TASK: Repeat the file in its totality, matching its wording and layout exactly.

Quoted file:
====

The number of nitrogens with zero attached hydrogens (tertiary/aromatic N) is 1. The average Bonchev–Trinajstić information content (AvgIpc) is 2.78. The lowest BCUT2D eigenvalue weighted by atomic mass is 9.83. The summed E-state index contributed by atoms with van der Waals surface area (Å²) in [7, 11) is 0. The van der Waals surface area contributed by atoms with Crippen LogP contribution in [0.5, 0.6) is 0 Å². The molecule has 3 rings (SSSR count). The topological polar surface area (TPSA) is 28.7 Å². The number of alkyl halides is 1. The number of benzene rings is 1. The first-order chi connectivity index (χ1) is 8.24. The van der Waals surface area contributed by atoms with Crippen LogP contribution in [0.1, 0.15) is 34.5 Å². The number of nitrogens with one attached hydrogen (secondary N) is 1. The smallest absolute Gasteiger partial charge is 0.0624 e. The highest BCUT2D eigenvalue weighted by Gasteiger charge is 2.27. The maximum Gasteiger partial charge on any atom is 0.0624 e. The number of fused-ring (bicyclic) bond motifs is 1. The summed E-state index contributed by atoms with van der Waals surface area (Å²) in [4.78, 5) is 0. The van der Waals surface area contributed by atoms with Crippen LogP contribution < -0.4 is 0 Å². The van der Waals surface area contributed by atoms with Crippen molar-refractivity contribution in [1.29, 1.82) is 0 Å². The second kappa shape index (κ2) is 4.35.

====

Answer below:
The number of nitrogens with zero attached hydrogens (tertiary/aromatic N) is 1. The average Bonchev–Trinajstić information content (AvgIpc) is 2.78. The lowest BCUT2D eigenvalue weighted by atomic mass is 9.83. The summed E-state index contributed by atoms with van der Waals surface area (Å²) in [7, 11) is 0. The van der Waals surface area contributed by atoms with Crippen LogP contribution in [0.5, 0.6) is 0 Å². The molecule has 3 rings (SSSR count). The topological polar surface area (TPSA) is 28.7 Å². The number of alkyl halides is 1. The number of benzene rings is 1. The first-order chi connectivity index (χ1) is 8.24. The van der Waals surface area contributed by atoms with Crippen LogP contribution in [0.1, 0.15) is 34.5 Å². The number of nitrogens with one attached hydrogen (secondary N) is 1. The smallest absolute Gasteiger partial charge is 0.0624 e. The highest BCUT2D eigenvalue weighted by Gasteiger charge is 2.27. The maximum Gasteiger partial charge on any atom is 0.0624 e. The number of fused-ring (bicyclic) bond motifs is 1. The summed E-state index contributed by atoms with van der Waals surface area (Å²) in [4.78, 5) is 0. The van der Waals surface area contributed by atoms with Crippen LogP contribution < -0.4 is 0 Å². The van der Waals surface area contributed by atoms with Crippen molar-refractivity contribution in [1.29, 1.82) is 0 Å². The second kappa shape index (κ2) is 4.35.